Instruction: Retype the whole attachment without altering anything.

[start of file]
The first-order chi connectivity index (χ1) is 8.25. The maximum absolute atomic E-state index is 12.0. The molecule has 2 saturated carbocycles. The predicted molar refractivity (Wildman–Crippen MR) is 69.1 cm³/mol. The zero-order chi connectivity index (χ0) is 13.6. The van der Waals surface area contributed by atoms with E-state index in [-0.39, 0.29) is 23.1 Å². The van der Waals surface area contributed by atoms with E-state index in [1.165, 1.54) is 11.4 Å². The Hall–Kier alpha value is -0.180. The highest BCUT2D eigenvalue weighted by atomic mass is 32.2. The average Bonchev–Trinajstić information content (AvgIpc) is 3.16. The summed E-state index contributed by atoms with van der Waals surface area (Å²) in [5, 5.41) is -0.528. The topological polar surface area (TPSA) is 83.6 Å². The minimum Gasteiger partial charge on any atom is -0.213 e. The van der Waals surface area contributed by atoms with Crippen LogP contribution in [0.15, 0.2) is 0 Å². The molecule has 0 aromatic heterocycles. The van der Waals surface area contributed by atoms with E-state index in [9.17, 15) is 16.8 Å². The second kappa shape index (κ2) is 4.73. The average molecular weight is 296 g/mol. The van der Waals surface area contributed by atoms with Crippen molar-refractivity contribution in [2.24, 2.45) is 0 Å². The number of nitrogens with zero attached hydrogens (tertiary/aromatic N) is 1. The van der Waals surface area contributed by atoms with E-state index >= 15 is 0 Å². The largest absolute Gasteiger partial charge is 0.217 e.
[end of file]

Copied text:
The first-order chi connectivity index (χ1) is 8.25. The maximum absolute atomic E-state index is 12.0. The molecule has 2 saturated carbocycles. The predicted molar refractivity (Wildman–Crippen MR) is 69.1 cm³/mol. The zero-order chi connectivity index (χ0) is 13.6. The van der Waals surface area contributed by atoms with E-state index in [-0.39, 0.29) is 23.1 Å². The van der Waals surface area contributed by atoms with E-state index in [1.165, 1.54) is 11.4 Å². The Hall–Kier alpha value is -0.180. The highest BCUT2D eigenvalue weighted by atomic mass is 32.2. The average Bonchev–Trinajstić information content (AvgIpc) is 3.16. The summed E-state index contributed by atoms with van der Waals surface area (Å²) in [5, 5.41) is -0.528. The topological polar surface area (TPSA) is 83.6 Å². The minimum Gasteiger partial charge on any atom is -0.213 e. The van der Waals surface area contributed by atoms with Crippen LogP contribution in [0.15, 0.2) is 0 Å². The molecule has 0 aromatic heterocycles. The van der Waals surface area contributed by atoms with E-state index in [9.17, 15) is 16.8 Å². The second kappa shape index (κ2) is 4.73. The average molecular weight is 296 g/mol. The van der Waals surface area contributed by atoms with Crippen molar-refractivity contribution in [2.24, 2.45) is 0 Å². The number of nitrogens with zero attached hydrogens (tertiary/aromatic N) is 1. The van der Waals surface area contributed by atoms with E-state index >= 15 is 0 Å². The largest absolute Gasteiger partial charge is 0.217 e.